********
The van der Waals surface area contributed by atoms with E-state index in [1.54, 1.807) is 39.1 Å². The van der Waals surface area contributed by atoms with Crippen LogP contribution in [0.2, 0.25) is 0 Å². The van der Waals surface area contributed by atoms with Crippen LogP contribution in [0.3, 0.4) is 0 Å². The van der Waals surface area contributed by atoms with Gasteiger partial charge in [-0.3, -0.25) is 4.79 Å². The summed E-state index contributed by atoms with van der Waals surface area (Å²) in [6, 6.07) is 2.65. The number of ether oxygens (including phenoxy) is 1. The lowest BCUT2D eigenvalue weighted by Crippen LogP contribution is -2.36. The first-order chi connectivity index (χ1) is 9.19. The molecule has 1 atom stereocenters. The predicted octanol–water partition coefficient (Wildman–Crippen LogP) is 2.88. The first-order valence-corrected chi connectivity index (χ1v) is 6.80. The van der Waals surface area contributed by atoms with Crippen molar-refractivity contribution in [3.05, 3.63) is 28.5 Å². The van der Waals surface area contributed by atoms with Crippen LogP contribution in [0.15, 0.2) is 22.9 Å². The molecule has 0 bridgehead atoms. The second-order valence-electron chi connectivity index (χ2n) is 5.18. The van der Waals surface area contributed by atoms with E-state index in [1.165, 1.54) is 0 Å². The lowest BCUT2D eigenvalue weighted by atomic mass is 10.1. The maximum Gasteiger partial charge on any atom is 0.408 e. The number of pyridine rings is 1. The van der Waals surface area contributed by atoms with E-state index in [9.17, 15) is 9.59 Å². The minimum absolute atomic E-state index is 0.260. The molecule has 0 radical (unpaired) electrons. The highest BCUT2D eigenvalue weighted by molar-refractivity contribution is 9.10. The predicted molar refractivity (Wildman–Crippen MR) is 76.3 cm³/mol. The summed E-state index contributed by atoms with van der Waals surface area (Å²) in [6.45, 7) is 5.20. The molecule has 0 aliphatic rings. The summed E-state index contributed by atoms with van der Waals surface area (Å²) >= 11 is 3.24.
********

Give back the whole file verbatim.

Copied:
The van der Waals surface area contributed by atoms with E-state index in [1.54, 1.807) is 39.1 Å². The van der Waals surface area contributed by atoms with Crippen LogP contribution in [0.2, 0.25) is 0 Å². The van der Waals surface area contributed by atoms with Crippen LogP contribution in [0.3, 0.4) is 0 Å². The van der Waals surface area contributed by atoms with Gasteiger partial charge in [-0.3, -0.25) is 4.79 Å². The summed E-state index contributed by atoms with van der Waals surface area (Å²) in [6, 6.07) is 2.65. The number of ether oxygens (including phenoxy) is 1. The lowest BCUT2D eigenvalue weighted by Crippen LogP contribution is -2.36. The first-order chi connectivity index (χ1) is 9.19. The molecule has 1 atom stereocenters. The predicted octanol–water partition coefficient (Wildman–Crippen LogP) is 2.88. The first-order valence-corrected chi connectivity index (χ1v) is 6.80. The van der Waals surface area contributed by atoms with Crippen molar-refractivity contribution in [3.05, 3.63) is 28.5 Å². The van der Waals surface area contributed by atoms with Crippen LogP contribution in [0.15, 0.2) is 22.9 Å². The molecule has 0 bridgehead atoms. The second-order valence-electron chi connectivity index (χ2n) is 5.18. The van der Waals surface area contributed by atoms with E-state index in [1.165, 1.54) is 0 Å². The lowest BCUT2D eigenvalue weighted by atomic mass is 10.1. The maximum Gasteiger partial charge on any atom is 0.408 e. The number of pyridine rings is 1. The van der Waals surface area contributed by atoms with E-state index in [9.17, 15) is 9.59 Å². The minimum absolute atomic E-state index is 0.260. The molecule has 0 radical (unpaired) electrons. The highest BCUT2D eigenvalue weighted by molar-refractivity contribution is 9.10. The predicted molar refractivity (Wildman–Crippen MR) is 76.3 cm³/mol. The summed E-state index contributed by atoms with van der Waals surface area (Å²) in [6.45, 7) is 5.20. The molecule has 0 aliphatic rings. The summed E-state index contributed by atoms with van der Waals surface area (Å²) >= 11 is 3.24.